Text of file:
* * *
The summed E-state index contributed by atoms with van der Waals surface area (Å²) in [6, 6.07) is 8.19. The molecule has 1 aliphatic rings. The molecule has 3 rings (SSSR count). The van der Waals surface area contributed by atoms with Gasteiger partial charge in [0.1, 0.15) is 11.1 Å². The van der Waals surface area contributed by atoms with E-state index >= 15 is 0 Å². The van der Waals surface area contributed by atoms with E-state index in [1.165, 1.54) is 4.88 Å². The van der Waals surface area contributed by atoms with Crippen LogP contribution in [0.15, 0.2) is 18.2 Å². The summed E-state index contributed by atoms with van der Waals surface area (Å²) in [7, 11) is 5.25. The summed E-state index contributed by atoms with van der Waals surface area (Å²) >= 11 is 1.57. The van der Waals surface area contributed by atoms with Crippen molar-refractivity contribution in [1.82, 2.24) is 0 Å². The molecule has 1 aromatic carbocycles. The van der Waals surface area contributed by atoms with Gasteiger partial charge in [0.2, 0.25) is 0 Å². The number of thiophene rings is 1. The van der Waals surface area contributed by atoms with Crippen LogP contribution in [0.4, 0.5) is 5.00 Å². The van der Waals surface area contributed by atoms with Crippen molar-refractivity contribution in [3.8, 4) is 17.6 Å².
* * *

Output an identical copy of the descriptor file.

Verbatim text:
The summed E-state index contributed by atoms with van der Waals surface area (Å²) in [6, 6.07) is 8.19. The molecule has 1 aliphatic rings. The molecule has 3 rings (SSSR count). The van der Waals surface area contributed by atoms with Gasteiger partial charge in [0.1, 0.15) is 11.1 Å². The van der Waals surface area contributed by atoms with E-state index >= 15 is 0 Å². The van der Waals surface area contributed by atoms with E-state index in [1.165, 1.54) is 4.88 Å². The van der Waals surface area contributed by atoms with Crippen LogP contribution in [0.15, 0.2) is 18.2 Å². The summed E-state index contributed by atoms with van der Waals surface area (Å²) in [7, 11) is 5.25. The summed E-state index contributed by atoms with van der Waals surface area (Å²) >= 11 is 1.57. The van der Waals surface area contributed by atoms with Crippen molar-refractivity contribution in [1.82, 2.24) is 0 Å². The molecule has 1 aromatic carbocycles. The van der Waals surface area contributed by atoms with Gasteiger partial charge in [0.2, 0.25) is 0 Å². The number of thiophene rings is 1. The van der Waals surface area contributed by atoms with Crippen LogP contribution in [0.4, 0.5) is 5.00 Å². The van der Waals surface area contributed by atoms with Crippen molar-refractivity contribution in [3.8, 4) is 17.6 Å².